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LSI SAS 9300-8e & HGST Ultrastar SSD800MM: 12 Gb/s SAS, Tested

LSI SAS 9300-8e & HGST Ultrastar SSD800MM: 12 Gb/s SAS, Tested
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With the announcement of LSI's SAS 9300-8e and HGST's Ultrastar SSD800MM earlier this year, the world was officially introduced to 12 Gb/s SAS. Today we get our first look at how two times the interface bandwidth translates to real-world performance.

Early in 2009, we were introduced to the first 6 Gb/s SAS products. Four years later, we're ready for a look at 12 Gb/s-capable SAS devices from LSI and HGST. For a true appreciation of this technology, we need to take a deeper look into how it was conceived.

When it comes to evaluating an interface, it's really to overlook all of the details. From the highest levels, most folks assume a theoretical doubling of speed. But speed is relative. Are clock rates increasing? How about the number of available channels? Do latencies change? And what about line code? As we've learned from the evolution of PCI Express, it's not easy to simply jump from 2.5 to 5 to 10 GT/s. At some point in there, physics becomes an increasingly large obstacle.

In fact, PCIe shares some of the same characteristics as SAS and SATA. From the first to second generations of PCI Express, data rate increased from 2.5 to 5 GT/s. Both standards employed 8b/10b encoding with simple, fixed transmitter equalization. Third-gen PCIe is limited to 8 GT/s. However, overhead is significantly reduced through a transition to 128b/130b. At the end of the day, peak theoretical throughput doubled, though the path to get there was different.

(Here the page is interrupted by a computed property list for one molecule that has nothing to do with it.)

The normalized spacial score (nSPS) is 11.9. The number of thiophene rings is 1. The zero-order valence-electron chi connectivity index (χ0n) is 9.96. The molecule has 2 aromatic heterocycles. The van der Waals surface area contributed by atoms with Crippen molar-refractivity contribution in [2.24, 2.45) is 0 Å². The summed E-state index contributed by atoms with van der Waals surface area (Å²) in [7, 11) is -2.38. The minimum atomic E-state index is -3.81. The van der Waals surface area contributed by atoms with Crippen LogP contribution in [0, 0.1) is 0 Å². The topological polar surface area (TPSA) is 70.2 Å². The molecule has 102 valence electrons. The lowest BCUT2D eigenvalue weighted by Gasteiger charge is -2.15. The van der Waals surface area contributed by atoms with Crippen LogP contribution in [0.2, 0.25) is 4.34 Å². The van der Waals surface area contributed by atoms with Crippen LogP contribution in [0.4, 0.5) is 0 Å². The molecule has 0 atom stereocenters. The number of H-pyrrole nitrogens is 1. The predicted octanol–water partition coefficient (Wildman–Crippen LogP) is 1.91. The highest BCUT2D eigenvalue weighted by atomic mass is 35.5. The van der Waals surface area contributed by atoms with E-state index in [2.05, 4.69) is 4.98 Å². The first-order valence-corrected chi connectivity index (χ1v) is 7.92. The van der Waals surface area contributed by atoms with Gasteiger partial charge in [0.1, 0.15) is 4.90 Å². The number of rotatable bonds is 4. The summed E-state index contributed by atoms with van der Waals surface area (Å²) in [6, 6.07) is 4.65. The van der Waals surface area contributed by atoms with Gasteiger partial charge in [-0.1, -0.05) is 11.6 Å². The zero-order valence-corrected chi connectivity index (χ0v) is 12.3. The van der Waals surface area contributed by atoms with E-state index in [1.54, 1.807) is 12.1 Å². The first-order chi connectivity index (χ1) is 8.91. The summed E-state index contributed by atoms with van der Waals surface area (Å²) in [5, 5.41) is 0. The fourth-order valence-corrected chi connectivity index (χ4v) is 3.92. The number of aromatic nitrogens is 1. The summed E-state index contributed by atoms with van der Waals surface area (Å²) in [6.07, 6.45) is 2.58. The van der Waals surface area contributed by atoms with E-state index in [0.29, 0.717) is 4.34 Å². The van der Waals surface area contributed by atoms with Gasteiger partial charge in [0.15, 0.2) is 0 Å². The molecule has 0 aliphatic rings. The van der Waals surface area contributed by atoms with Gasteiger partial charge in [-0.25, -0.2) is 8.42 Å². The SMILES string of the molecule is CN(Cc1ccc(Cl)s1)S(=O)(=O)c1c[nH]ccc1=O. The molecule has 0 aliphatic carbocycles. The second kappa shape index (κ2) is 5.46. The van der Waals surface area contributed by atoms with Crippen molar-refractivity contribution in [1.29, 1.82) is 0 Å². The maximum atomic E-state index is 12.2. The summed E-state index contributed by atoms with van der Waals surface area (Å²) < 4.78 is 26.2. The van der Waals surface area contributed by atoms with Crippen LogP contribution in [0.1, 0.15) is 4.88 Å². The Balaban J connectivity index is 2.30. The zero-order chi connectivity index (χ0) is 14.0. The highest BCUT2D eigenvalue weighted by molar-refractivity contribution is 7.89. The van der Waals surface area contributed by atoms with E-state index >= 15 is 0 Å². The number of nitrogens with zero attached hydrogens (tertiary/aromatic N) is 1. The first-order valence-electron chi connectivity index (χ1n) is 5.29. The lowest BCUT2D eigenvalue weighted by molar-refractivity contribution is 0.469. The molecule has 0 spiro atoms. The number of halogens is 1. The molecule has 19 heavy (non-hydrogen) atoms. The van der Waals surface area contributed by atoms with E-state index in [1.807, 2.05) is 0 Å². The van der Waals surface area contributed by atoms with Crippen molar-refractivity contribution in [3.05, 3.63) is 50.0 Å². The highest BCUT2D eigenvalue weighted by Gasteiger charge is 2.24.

We could have guessed, then, that the creation of a 12 Gb/s SAS standard wasn't going to be easy for the T10 technical committee.

SATA-IO board member Paul Wassenberg gave us some great insight when he answered why the SATA protocol would not be going to 12 Gb/s:

"Twelve gigabit per second SATA would seem to be the logical next step, and the T10 (SAS) committee has done a lot of the work on 12 Gb/s already. From this work, we know that the transition from 6 Gb/s to 12 Gb/s is not simple. SAS 3.0 (12 Gb/s) requires transmitter equalization, which adds a great deal of complexity to the interface controller and the PHY. In silicon, complexity equates to more die area, which means higher cost. Also, the protocol needs to change to support transmitter training, and that turns out to be fairly significant. Additionally, many of the backplanes and cables that worked fine at 6 Gb/s won't reliably carry data at 12 Gb/s."

Low-cost client systems don't readily embrace technologies that cost more. But the enterprise does, particularly when performance is of the utmost importance. For many customers, the transition to 12 Gb/s SAS will be evolutionary, and they'll integrate it one piece at a time over the next few years. With this in mind, we're missing the one puzzle piece that probably means the most in the SAS ecosystem: 12 Gb/s expanders.